A cursory look at the New Testament shows that small groups can be effective in creating and growing good disciples. Jesus had 12 committed guys who followed and learnt from him all the time. Times have since moved on. We don't see religious gurus roaming the countryside followed by their most devoted disciples. We can't simply pull the New Testament stories into our own context.

Still, small groups are important in church. David Ford in his book The Shape of Living says:

'Small groups that seek God and God's desires together have been at the heart of most of the major developments in the church over the centuries. They have also been fundamental to its ordinary flourishing, and they continue to be the most important single level of church life...Whenever such a group breaks out of routine and has an intensive time together or with others, transformations tend to happen.'

The problem with many small group structures is they become too mechanised and packaged for easy unpacking in another place with another set of people. The issues, the questions and the style of operation lack imagination and contextual significance. The hard work of figuring out what it means to 'do life together' to study the Bible and become disciples of Jesus is taken away from us, and we end up getting thrown together with a manual on how to do small groups according to the church's wishes and then left to it.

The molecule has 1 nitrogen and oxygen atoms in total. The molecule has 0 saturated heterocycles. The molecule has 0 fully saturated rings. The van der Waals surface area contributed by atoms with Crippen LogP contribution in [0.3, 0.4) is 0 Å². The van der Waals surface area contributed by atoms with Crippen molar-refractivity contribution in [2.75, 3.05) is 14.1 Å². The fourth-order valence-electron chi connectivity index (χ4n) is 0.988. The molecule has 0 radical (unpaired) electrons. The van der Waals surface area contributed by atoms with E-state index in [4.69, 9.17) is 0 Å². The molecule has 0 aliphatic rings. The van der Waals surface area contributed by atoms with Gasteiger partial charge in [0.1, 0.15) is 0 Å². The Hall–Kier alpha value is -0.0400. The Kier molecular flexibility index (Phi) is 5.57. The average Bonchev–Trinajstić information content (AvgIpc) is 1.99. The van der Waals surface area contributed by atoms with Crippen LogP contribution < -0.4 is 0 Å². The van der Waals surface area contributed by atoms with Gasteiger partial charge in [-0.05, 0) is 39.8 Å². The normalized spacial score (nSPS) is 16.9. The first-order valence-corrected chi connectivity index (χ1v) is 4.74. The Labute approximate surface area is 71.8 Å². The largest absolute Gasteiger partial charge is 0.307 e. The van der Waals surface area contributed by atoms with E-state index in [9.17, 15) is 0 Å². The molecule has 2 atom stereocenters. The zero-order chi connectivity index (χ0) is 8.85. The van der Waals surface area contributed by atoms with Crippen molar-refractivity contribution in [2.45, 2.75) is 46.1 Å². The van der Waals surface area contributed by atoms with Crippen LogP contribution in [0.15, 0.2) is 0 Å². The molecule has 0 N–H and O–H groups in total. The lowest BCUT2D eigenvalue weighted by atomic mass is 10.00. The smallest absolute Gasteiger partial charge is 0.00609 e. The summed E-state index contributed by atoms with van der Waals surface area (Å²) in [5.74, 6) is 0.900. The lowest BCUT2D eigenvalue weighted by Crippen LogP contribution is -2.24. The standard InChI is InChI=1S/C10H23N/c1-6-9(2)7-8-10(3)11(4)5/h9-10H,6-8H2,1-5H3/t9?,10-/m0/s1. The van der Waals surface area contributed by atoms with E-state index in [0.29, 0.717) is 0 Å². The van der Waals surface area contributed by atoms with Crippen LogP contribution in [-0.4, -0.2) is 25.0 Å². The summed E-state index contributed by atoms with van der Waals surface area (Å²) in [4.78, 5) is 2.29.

Obviously I'm being facetious and cynical, but the main point still stands. We relinquish the imaginative responsibility of being discipled and discipling others for a quick and easy pull-something-out-of-the-box approach.

So on the one hand, we see in Scripture and through church history that small groups are good things. But on the other hand, small groups are far too often routinised and dictated for them to be of any particular meaning.

So how can we redeem small groups? I would love to hear your feedback and ideas, but I have three of my own to get the conversation started.

1) Scripture needs to be wrestled with in a meaningful way